When Amanda took a photo of a little brown spider sitting on top of her recycling bin, she had no idea she was about to leave her mark on the taxonomy of rare Australian spiders.
If you think you need to go to the depths of the Amazon to find a new species, think again.
When Amanda De George of Illawarra took a photo of a little brown spider on her recycling bin, she had no idea that she had photographed a rare Australian jumping spider species unknown to science, an undescribed Jotus. Amanda posted the photo to social media in hope that someone might identify it. She found out just how special it was when it was seen by Museums Victoria taxonomist, Joseph Schubert.
“When I got up close to the little brown spider, I noticed it had this vibrant blue face, so I posted the photo on Facebook and didn’t think any more of it” said Amanda. “I went to get groceries, and a coffee, and by the time I found out how special it was that spider was long gone!”
To name a new species of spider, taxonomists need to study it under a microscope. This means they need to have the actual spider, not just a photo.
“When Joseph asked if I had the spider from the photo, I frantically started looking for it again, but it was only the size of a pea…” Amanda admitted. “I was kicking myself I hadn’t caught it when I saw it. Then a couple of days later, low and behold, I saw another one bouncing along the dash inside my car! Joseph told me how to carefully package it so I could post it to him, and the rest is history.”
Amanda posted the carefully packaged cargo across the New South Wales border to Joseph in Melbourne, Victoria. Joseph is caring for the undescribed Jotus species at home until he can study it under a microscope at Museums Victoria’s laboratory. The new spider will be part of a scientific review of the jumping spider genus Jotus and will be formally described and named in the scientific literature.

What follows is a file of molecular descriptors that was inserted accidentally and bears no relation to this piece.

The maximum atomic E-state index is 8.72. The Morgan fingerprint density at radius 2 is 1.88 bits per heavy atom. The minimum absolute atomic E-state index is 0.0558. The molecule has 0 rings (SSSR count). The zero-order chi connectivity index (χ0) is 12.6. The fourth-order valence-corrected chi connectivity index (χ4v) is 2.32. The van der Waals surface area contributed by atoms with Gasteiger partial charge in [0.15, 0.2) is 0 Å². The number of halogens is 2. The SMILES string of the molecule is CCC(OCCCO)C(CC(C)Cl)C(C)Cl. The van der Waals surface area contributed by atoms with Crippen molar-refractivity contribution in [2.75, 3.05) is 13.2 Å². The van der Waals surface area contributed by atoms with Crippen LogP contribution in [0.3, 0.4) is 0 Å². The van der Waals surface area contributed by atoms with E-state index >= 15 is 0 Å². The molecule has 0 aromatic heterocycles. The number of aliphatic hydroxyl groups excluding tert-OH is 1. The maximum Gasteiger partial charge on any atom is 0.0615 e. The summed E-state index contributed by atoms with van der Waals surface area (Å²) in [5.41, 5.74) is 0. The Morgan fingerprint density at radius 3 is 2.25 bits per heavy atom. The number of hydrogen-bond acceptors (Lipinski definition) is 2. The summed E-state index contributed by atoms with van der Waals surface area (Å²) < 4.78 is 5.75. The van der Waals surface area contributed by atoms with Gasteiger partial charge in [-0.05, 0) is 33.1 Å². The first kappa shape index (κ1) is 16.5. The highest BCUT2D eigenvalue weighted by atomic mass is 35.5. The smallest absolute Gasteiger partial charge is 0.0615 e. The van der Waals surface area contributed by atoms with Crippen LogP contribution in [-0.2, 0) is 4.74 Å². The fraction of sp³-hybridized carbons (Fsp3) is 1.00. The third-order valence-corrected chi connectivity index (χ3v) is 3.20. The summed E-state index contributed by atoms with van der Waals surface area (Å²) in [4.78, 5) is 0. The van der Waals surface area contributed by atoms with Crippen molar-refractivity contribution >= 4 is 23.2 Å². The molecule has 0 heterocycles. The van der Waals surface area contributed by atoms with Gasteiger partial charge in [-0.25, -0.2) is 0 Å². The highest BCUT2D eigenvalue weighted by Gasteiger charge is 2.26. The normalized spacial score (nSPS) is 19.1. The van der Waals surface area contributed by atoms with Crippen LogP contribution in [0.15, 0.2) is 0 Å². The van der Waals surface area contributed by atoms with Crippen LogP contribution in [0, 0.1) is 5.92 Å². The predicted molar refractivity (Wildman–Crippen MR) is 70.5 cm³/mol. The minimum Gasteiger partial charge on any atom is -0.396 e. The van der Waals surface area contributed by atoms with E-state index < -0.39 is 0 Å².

“Urban backyards can be incredibly biodiverse” said Bush Blitz manager Jo Harding. “With 75% of Australia’s biodiversity unknown to science, the chance of discovering a species that’s new to science in your backyard is more likely than you would think”.
“The strength of online citizen science communities has become more and more apparent since the COVID-19 pandemic” said Joseph Schubert. “In some cases, taxonomists are able to recognise if a species in their field of expertise is new to science just from a photograph. I specialise in jumping spiders, but I can’t be everywhere at once looking for them. The online community of citizen scientists is like having hundreds of field assistants across Australia, it’s great!”
“There are lots of local and national online citizen science projects you can get involved with” said Ms Harding “Amanda used the Australian Spider Identification Facebook page, but online projects like the Backyard Species Discovery with Bush Blitz on iNaturalist can help you identify all plants and animals. Our experts can help identify images or sound recordings, even shells and animal bones. All the records are also added to national databases so they can contribute to research projects like one Joseph is working on.”
For further information, images and interviews:
Jo Harding, Bush Blitz Manager
Ph: 0459 804796
Thomas Holloway, Media and Communications Officer – Museums Victoria
Ph: 0466 622 621